* Many of these people will have had negative experiences with the recovery community in the past. They may have been told that their real problem was the failure to put enough effort into their recovery – a claim that is unhelpful and wrong.
* These mental health problems can really impact the individual’s feelings of self worth. They may come to the conclusion that they do not deserve to get any better.
* In the past there were few provisions for people who were dealing with a dual diagnosis. This meant that these individuals could not get the help they needed – these people were once referred to as the hopeless cases.
Recovery and Dual Diagnosis
In recent years there is an increase in the number of resources available for people who are dealing with a dual diagnosis. This means that many more of these people are managing to escape their addiction and build a good life in recovery. In many instances these individuals will need to have both of their conditions treated at the same time. This will mean that their mental health condition will not prevent them from building a life in early recovery. There is also far more awareness of dual diagnosis these days and those who are struggling to find happiness in sobriety are not just given the judgment that they are doing something wrong – although this does still happen.
Reasons Why Dual Diagnosis Acts as a Barrier in Recovery
There are a number of reasons for why dual diagnosis can act as a barrier to recovery including:
* Those individuals who are not aware of their dual diagnosis will struggle to find happiness in recovery. They may decide that life away from alcohol or drugs is just dissatisfying and decide to relapse.
* If people continue to struggle in recovery they may consider desperate measures such as suicide.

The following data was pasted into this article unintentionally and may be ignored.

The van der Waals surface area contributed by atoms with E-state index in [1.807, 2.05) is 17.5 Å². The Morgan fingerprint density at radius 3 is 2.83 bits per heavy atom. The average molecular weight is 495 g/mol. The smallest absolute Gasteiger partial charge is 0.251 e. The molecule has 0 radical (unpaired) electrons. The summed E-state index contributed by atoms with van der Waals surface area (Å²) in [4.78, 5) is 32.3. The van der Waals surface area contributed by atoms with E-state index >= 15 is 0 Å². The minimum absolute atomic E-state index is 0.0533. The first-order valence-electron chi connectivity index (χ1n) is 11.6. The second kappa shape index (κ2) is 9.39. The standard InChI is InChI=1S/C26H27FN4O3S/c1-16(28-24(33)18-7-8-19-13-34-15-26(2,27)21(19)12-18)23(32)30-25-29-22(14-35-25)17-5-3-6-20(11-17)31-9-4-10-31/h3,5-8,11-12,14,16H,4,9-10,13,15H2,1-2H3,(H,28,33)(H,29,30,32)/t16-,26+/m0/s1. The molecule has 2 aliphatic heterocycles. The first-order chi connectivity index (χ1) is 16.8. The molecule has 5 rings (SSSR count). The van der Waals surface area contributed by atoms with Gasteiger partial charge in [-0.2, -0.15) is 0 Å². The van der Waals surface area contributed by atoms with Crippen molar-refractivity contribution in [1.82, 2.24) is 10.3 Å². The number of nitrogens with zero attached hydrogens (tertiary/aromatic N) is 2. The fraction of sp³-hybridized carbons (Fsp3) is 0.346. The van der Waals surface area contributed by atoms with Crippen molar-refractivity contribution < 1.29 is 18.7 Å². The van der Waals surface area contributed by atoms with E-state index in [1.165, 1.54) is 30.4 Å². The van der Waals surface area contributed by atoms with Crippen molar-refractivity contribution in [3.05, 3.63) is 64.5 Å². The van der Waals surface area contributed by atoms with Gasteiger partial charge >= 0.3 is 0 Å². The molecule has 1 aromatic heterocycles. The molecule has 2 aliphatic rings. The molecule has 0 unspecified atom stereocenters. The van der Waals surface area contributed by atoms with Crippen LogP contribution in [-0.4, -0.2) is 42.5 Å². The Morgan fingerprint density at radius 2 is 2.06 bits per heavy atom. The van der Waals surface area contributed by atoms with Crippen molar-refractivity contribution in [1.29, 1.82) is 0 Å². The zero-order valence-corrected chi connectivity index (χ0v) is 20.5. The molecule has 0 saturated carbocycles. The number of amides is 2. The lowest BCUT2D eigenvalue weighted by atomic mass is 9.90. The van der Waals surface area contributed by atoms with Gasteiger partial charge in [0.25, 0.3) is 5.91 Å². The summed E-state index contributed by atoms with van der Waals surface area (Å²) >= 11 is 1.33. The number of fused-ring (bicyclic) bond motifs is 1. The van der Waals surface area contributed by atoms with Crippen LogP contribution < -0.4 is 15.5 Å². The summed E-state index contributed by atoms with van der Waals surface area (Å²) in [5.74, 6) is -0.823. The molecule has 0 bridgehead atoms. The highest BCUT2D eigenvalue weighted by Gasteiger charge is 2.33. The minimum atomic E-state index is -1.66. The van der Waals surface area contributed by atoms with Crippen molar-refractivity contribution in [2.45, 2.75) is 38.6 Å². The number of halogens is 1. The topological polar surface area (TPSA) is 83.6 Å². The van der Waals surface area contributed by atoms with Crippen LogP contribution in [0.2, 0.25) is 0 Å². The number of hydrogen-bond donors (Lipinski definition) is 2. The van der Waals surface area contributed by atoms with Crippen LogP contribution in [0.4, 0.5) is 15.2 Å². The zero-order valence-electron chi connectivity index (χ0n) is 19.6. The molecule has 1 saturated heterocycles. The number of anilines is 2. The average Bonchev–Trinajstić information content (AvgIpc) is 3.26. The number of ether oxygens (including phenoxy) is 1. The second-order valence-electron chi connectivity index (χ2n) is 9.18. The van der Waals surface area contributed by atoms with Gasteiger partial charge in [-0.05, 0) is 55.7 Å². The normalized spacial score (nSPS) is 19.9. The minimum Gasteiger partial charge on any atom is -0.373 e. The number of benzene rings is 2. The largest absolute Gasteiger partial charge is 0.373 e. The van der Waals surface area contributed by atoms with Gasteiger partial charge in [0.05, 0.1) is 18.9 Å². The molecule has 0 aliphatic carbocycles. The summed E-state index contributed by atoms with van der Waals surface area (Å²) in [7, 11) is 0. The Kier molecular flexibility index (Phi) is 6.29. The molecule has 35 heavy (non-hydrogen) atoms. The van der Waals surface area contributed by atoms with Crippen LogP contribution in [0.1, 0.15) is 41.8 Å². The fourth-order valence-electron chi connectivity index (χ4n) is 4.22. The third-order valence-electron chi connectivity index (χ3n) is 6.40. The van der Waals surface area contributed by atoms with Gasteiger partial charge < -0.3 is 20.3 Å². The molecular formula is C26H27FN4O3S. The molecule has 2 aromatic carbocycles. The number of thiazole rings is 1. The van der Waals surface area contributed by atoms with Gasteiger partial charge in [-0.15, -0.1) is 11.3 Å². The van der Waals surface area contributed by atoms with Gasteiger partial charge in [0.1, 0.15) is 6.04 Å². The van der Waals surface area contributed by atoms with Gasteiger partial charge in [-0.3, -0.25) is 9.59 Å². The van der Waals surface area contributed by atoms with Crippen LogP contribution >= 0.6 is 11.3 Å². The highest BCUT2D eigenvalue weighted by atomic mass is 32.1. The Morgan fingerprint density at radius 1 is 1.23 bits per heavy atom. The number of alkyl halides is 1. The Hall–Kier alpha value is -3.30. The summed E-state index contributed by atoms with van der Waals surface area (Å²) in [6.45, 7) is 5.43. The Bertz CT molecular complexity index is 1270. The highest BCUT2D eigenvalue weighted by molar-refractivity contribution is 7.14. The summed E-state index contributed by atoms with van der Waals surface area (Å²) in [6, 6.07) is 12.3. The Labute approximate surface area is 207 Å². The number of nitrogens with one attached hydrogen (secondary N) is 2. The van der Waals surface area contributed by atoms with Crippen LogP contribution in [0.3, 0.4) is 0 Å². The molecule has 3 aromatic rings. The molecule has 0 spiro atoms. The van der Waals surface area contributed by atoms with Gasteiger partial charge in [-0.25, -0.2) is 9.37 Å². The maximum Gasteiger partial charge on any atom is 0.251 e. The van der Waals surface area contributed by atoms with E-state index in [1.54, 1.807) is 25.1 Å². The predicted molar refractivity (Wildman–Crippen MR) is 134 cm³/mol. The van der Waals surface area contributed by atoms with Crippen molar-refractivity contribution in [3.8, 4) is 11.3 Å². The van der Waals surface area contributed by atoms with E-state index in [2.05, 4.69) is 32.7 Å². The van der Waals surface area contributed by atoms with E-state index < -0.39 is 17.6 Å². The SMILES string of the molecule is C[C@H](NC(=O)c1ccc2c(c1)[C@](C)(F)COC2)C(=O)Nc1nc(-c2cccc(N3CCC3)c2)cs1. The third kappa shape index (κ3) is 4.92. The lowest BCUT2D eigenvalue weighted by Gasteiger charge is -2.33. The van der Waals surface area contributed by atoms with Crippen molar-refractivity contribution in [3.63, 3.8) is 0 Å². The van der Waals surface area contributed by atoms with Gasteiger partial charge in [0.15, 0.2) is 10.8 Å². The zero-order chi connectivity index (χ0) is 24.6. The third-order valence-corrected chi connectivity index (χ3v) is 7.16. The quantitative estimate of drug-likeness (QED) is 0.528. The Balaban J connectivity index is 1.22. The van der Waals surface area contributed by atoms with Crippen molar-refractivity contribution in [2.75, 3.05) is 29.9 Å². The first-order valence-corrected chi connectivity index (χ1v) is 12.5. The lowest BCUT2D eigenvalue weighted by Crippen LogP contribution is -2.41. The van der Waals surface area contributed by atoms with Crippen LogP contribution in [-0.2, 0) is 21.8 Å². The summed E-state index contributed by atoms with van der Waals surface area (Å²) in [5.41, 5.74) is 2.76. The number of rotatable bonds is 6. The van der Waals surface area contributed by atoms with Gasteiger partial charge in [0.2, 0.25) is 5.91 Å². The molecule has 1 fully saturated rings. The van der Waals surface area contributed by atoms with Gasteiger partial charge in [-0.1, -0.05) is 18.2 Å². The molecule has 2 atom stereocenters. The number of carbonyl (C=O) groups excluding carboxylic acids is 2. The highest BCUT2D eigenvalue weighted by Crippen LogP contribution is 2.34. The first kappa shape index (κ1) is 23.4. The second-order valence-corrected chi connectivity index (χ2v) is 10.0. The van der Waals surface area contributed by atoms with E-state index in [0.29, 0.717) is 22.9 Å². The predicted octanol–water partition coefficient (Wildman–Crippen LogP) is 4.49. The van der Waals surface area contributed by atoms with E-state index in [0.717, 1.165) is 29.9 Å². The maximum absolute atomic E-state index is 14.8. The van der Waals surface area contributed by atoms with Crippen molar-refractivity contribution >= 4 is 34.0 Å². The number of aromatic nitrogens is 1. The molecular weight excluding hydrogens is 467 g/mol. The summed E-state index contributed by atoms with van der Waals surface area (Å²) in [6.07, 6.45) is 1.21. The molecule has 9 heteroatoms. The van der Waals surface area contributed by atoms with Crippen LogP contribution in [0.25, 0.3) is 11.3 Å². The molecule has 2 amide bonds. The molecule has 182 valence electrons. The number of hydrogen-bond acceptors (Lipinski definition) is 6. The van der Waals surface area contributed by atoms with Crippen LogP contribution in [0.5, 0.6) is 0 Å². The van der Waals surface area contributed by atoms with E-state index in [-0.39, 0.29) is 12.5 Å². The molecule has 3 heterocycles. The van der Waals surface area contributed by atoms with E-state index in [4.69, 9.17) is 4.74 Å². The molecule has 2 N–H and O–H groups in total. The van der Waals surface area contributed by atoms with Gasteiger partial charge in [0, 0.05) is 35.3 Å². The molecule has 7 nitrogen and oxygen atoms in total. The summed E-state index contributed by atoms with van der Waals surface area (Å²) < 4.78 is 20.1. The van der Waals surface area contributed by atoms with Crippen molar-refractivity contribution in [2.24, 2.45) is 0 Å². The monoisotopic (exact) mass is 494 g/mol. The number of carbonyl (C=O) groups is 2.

* In order to build a strong sobriety the individual will need to do a great deal of work on overcoming their character flaws. This other condition can get in the way of this work and keep the individual from making any progress.
* If people have been using alcohol or drugs to self medicate their untreated mental health problems they may find that their symptoms become more noticeable in recovery.
* There is more to recovery than just giving up substance abuse. An untreated dual diagnosis can keep people trapped in a dry drunk limbo.
Dangers of Unqualified Advice in Recovery
When people become sober and they continue to struggle it can lead to a great deal of worry and misery. Other people in recovery may suggest that the problem is that this individual is doing something wrong. Those who belong to a recovery group may be told that their difficulties arise from not working the program properly. These people are usually well meaning, but it can be extremely dangerous advice. If the recipient of this advice continues to ignore their symptoms it will just lead to further problems. They will also become frustrated if they put even more effort into their recovery and fail to see any benefit. This will give them a justification to relapse back to their addiction.
If people are struggling to settle into recovery because of unexplained mental health symptoms or feelings of depression they need to speak to a professional. In most instances there will be a course of treatment that will greatly improve the situation. In many cases it will be possible for the individual to overcome their dual diagnosis to live a full and rewarding life in recovery. The worst thing that people in this situation can do is to just ignore the symptoms or put them down to something that they are doing wrong.